By Jenna Iacurci
As the poaching crisis continues, more than 730 rhinos have been killed in South Africa so far this year, fast approaching a deadly record.
And despite efforts to put an end to this illegal hunting, wildlife officials fear that the iconic species could go extinct by the end of the decade.
Independent Online reports that at least 736 rhinos have been killed so far this year in South Africa, putting 2014 on track to being the worst poaching year on record. If the slaughter continues as this rate, 1,096 rhinos will be lost by year's end, surpassing last year's record death toll of 1,004 rhinos.
"By 2019 we will only see or hear rhinos on Google or in the library. Is this what we want as heritage for our children?" said Cope MP Deidre Carter during a parliamentary debate on rhino poaching Tuesday.
The most recent rhino death was reported early Monday outside a farm camp near Johannesburg. Such illegal activity occurs about three times a day, and normally goes undetected, but this incident was caught on camera.
"The guys jumped over the fence into the camp and the rhino charged the guy, he then fired the second shot and the rhino fell," farmer Richard Brooker told Eyewitness News. "Another guy came in and they hacked the horn off."
Africa's poaching crisis is driven by the demand for rhino horn, even though international trade in rhino horn has been banned under CITES (Convention on International Trade in Endangered Species of Fauna and Flora) since 1977.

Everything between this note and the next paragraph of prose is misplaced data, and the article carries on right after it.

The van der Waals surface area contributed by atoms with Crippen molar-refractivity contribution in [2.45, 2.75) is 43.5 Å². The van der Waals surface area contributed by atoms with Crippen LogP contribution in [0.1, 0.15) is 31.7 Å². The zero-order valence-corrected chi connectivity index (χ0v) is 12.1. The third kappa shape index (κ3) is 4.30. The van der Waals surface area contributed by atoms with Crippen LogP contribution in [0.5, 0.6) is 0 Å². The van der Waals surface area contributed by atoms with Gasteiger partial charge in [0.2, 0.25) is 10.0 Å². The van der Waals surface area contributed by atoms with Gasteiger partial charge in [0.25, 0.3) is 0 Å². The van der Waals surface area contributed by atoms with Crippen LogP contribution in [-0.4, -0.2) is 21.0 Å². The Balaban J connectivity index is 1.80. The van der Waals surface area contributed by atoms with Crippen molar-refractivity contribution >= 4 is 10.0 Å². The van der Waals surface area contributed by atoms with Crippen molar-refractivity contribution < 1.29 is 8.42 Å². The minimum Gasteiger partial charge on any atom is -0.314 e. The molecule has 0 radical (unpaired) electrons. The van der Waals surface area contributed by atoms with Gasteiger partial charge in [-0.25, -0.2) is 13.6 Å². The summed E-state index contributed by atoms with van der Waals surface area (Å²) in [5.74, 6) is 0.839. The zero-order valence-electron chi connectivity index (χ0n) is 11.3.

Rhino horn dagger handles are worn as status symbols, and their value rose 20-fold in the 1970s, fueling the rhino horn trade, according to the World Wildlife Fund (WWF).
After first being grinded up into a powder, rhino horn is also used in traditional Asian medicine to treat a variety of ailments.
Black rhinos, in particular, have suffered greatly as a result. Even though their numbers have doubled over the past two decades to around 21,000 animals, their total numbers are still a fraction of the estimated 100,000 that existed in the early part of the 20th century.
Habitat loss via forest development and rising human populations, especially in southeast Asia and India, also threaten this endangered species.
Last week, South African Parliament members met to discuss strengthening anti-poaching measures, namely by making it easier for rangers to pursue poachers across borders.